Looking For Kelly Dahl
I awoke in camp that morning to find the highway to Boulder gone, the sky empty of contrails, and the aspen leaves a bright autumn gold despite what should have been a midsummer day, but after bouncing the jeep across four miles of forest and rocky ridgeline to the back of the Flatirons, it was the sight of the Inland Sea that stopped me cold.
"Damn," I muttered, getting out of the jeep and walking to the edge of the cliff.
Where the foothills and plains should have been, the great sea stretched away east to the horizon and beyond. Torpid waves lapped up against the muddy shores below. Where the stonebox towers of NCAR, the National Center for Atmospheric Research, had risen below the sandstone slabs of the Flatirons, now there were only shrub-stippled swamps and muddy inlets. Of Boulder, there was no sign -- neither of its oasis of trees nor of its low buildings. Highway 36 did not cut its accustomed swath over the hillside southeast to Denver. No roads were visible. The high rises of Denver were gone. All of Denver was gone. Only the Inland Sea stretched east and north and south as far as I could see, its color the gray-blue I remembered from Lake Michigan in my youth, its wave action desultory, its sound more the halfhearted lapping of a large lake than the surf crash of a real ocean.
"Damn," I said again and pulled the Remington from its scabbard behind the driver's seat of the jeep. Using the twenty-power sight, I scanned the gulleys leading down between the Flatirons to the swamps and shoreline. There were no roads, no paths, not even visible animal trails. I planted my foot on a lowboulder, braced my arm on my knee, and tried to keep the scope steady as I panned right to left along the long strip of dark shoreline.
Footprints in the mud: one set, leading from the gully just below where I stood on what someday would be named Flagstaff Mountain and crossing to a small rowboat pulled up on the sand just beyond the curl of waves. No one was in the rowboat. No tracks led away from it.
A bit of color and motion caught my eye a few hundred meters out from the shore and I raised the rifle, trying to steady the scope on a bobbing bit of yellow. There was a float out there, just beyond the shallows.
I lowered the Remington and took a step closer to the dropoff. There was no way that I could get the jeep down there -- at least not without spending hours or days cutting a path through the thick growth of ponderosa and lodgepole pine that grew in the gully. And even then I would have to use the winch to lower the jeep over boulders and near-vertical patches. It would not be worth the effort to take the vehicle. But it would require an hour or more to hike down from here.
For what? I thought. The rowboat and buoy would be another red herring, another Kelly Dahl joke. Or she's trying to lure me out there on the water so that she can get a clean shot.
"Damn," I said for the third and final time. Then I returned the rifle to its case, pulled out the blue daypack, checked to make sure that the rations, water bottles, and .38 were in place, tugged on the pack, shifted the Ka-bar knife in its sheath along my belt so that I could get to it in one movement, set the rifle scabbard in the crook of my arm, took one last look at the jeep and its contents, and began the long descent.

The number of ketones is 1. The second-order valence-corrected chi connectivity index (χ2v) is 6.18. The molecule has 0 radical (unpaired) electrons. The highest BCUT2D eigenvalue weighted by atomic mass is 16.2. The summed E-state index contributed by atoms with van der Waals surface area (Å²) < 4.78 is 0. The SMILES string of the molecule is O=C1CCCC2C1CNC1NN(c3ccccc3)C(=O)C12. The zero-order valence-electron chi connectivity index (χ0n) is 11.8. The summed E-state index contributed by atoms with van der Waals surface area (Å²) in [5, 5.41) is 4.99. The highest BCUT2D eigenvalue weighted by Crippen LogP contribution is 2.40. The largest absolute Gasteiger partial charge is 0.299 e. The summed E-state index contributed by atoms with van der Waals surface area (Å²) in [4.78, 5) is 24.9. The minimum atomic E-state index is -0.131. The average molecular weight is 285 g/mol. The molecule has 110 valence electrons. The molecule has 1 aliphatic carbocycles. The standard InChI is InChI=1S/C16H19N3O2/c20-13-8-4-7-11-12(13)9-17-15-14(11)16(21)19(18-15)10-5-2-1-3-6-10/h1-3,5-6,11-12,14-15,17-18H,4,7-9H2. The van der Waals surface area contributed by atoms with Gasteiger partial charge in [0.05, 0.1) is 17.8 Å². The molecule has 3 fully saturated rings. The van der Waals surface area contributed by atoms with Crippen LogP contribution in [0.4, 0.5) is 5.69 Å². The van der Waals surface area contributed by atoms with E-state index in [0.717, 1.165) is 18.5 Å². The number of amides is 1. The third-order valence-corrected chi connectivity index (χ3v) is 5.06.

Kelly, you're sloppy, I thought as I slid down the muddy slope, using aspens as handholds. Nothing's consistent. You've screwed this up just like you did the Triassic yesterday.
This particular Inland Sea could be from one of several erasthe late Cretaceous for one, the late Jurassic for another -- but in the former era, some seventy-five million years ago, the great interior sea would have pushed much further west than here, into Utah and beyond, and the Rocky Mountains I could see twenty miles to the west would have been in the process of being born from the remnants of Pacific islands that had dotted an ocean covering California. The slabs of Flatirons now rising above me would exist only as a layer of soft substrata. Conversely, if it were the mid-Jurassic, almost a hundred million years earlier than the Cretaceous, this would all be part of a warm, shallow sea stretching down from Canada, ending in a shore winding along northern New Mexico. There would be a huge saline lake south of there, the mudflats of southern Colorado and northern New Mexico stretching as a narrow isthmus for almost two hundred miles between the two bodies of water. This area of central Colorado would be an island, but still without mountains and Flatirons.
You got it all wrong, Kelly. I'd give this a D-. There was no answer. Shit, this isn't even that good. An F. Still silence.
Nor were the flora and fauna correct. Instead of the aspen and pine trees through which I now descended, this area should have been forested during the Jurassic by tall, slender, cycadlike trees, festooned with petals and cones; the undergrowth would not be the juniper bushes I was picking my way around but exotic scouring rushes displaying leaves like banana plants. The late-Cretaceous flora would have been more familiar to the eye -- low, broad-leaved trees, towering conifers -- but the blossoms would be profuse, tropical, and exotic -- with the scent of huge, magnolialike blossoms perfuming the humid air.
The air was neither hot nor humid. It was a midautumn Colorado day. The only blossoms I saw were the faded flowers on small cacti underfoot.Worlds Enough & Time
. Copyright © by Dan Simmons. Reprinted by permission of HarperCollins Publishers, Inc. All rights reserved. Available now wherever books are sold.